Date: 04 Apr 2007

Glycoxidized particles mimic lipofuscin accumulation in aging eyes: a new age-related macular degeneration model in rabbits

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The biogenesis of drusen, a hallmark of age-related macular degeneration (AMD), is still unclear. Lipofuscin, which extensively accumulates with age in RPE cells, is hardly soluble, derived in part from oxidation byproducts of the photoreceptor outer segments. The purpose of the current study is to develop a new AMD model in rabbits using glycoxidized particles as imitation lipofuscin, and determine whether accumulation of lipofuscin as insoluble material may play a role in drusen biogenesis and other pathogenesis of AMD.


To mimic the accumulation of insoluble lipofuscin, glycoxidized microspheres (glycox-MS) were made through a glycoxidation process with albumin and glycolaldehyde, α-hydroxy aldehyde. As a control, microspheres made with glutaraldehyde (cMS) and soluble glycoxidized (glycox-) albumin were prepared. Each material was implanted into the subretinal space in rabbits. The implanted area was assessed by funduscopy, fluorescein angiography, histology, and transmission electron microscopy (TEM).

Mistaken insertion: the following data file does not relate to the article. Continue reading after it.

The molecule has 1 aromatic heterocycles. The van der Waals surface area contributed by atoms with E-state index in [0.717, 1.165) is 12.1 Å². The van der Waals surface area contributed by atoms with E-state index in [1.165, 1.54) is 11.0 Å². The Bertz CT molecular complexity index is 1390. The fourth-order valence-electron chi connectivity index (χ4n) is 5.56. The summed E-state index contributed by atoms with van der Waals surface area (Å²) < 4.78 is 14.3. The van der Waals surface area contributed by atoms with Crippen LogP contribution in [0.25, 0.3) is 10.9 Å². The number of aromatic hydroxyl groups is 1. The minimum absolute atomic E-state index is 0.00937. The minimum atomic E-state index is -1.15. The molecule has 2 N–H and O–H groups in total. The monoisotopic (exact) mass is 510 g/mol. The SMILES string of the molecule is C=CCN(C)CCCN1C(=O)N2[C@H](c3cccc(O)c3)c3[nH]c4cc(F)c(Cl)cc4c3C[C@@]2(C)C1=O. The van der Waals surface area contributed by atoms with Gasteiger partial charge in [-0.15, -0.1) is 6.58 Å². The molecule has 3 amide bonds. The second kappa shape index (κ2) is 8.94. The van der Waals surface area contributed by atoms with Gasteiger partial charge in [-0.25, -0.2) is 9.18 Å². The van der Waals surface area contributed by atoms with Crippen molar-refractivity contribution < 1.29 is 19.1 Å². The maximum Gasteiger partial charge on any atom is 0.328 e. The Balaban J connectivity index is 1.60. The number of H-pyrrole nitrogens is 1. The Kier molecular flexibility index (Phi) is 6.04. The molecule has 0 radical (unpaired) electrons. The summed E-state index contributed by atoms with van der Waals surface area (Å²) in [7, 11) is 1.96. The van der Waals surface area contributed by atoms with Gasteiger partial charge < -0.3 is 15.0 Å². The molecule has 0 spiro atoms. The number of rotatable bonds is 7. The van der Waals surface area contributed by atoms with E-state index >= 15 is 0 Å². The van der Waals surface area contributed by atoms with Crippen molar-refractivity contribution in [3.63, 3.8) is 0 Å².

Compared with control microspheres, glycox-MS stagnated for a prolonged period in the cytoplasm of RPE cells. Eyes implanted with glycox-MS produced drusen-like deposits at a significantly higher frequency, when compared with the controls. Glycox-MS were observed at the margin of or beneath the drusen-like deposits in all cases. In some eyes with glycox-MS, late-onset sub-RPE choroidal neovascularization was observed, while control groups did not have these findings.


These results suggest that the accumulation of indigestible granules such as lipofuscin in RPE or subsequent depositions toward Bruch’s membrane may play a role in drusen biogenesis as a trigger of inflammation or via other mechanisms. This model of AMD may be useful to elucidate drusen biogenesis and pathogenesis of AMD.

Presented in part at the Annual Meetings of the Association for Research in Vision and Ophthalmology, Fort Lauderdale, FL, May 4, 2002 and May 5, 2003.
Supported in part by German Research Community (DFG) grant WI 880/9-1.